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Who is Dodgers rookie Yimi Garcia?

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Yimi Garcia
Yimi Garcia
Kirby Lee-USA TODAY Sports

Los Angeles Dodgers rookie Yimi Garcia picked up his first major league save on Friday night against the San Diego Padres. With Kenley Jansen out with a foot injury, more opportunities should come Garcia's way. Relatively unheralded pre-season, Garcia has been outstanding in his major league career thus far. Between 9.2 innings pitched this spring and 10 innings compiled in the Show last year, Garcia has a career 1.37 ERA with a 25/4 K/BB and just nine hits allowed.

So who is this guy?

Garcia was signed by the Dodgers out of the Dominican Republic in 2009. He got beat up as a starter in rookie ball, posting a 7.04 ERA with 47 hits allowed in 31 innings in '10, but he moved to the bullpen full-time in 2011 and was much more effective, fanning 71 in 52 innings in the Pioneer League with a 3.10 ERA. He remained effective in 2012 (16 saves, 2.92 ERA, 82/22 K/BB in 52 innings), retained his momentum in Double-A (2.54, 19 saves, 85/14 K/BB in 60 innings), then thrived in the difficult Pacific Coast League last year (3.10, 69/18 in 61 innings).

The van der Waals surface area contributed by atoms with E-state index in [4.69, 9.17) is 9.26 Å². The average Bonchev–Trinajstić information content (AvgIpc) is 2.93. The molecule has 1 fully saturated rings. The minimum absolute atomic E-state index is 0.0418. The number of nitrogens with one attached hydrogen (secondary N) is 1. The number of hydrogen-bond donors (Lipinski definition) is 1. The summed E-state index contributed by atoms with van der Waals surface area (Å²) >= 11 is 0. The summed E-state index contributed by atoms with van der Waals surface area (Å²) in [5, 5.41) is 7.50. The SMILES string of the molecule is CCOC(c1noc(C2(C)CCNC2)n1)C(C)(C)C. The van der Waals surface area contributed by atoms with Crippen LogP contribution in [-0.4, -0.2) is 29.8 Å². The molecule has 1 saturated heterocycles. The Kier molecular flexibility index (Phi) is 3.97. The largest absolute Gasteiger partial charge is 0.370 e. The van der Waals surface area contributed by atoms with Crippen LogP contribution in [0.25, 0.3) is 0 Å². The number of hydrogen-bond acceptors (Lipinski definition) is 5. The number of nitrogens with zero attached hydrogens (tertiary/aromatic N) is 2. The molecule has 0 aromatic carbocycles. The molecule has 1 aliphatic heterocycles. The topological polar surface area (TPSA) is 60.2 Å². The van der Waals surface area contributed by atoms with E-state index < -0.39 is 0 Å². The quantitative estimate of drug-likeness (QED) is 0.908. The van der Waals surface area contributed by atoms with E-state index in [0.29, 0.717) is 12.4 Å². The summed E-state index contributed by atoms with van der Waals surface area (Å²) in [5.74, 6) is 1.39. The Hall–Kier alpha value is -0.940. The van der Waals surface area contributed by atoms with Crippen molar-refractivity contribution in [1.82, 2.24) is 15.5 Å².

And as mentioned above, he's been excellent in the majors.

With these strikeout rates you might think Garcia is blazing fast. That's not quite accurate. He's not a soft-tosser but his fastball doesn't burn the radar, topping out at 95 and averaging about 92. That's fine if your secondaries are solid and your command is good enough and both factors are true for Garcia. His breaking ball varies between 78 and 84 MPH; it is technically a slider though at the lower velocities PITCH f/x sometimes thinks it is a curve. He will throw an occasional change-up and has also been known to use a splitterish grip, though the third pitch is well behind the fastball and slider in frequency of use. His arm angle looks like it deceives some hitters and the stuff plays up.


Garcia throws strikes and looked very confident and composed in the PCL last year; obviously he's looked comfortable in the majors thus far. His stuff profile fits that of a typical middle reliever, but Garcia is very far from a mop-up type and he's getting a chance to close some games right now as part of the "cover for Jansen" bullpen committee.

Whatever happens when Jansen gets back, Garcia seems like a good bet for continued major league success, through a long-term job as a closer will depend on other circumstances.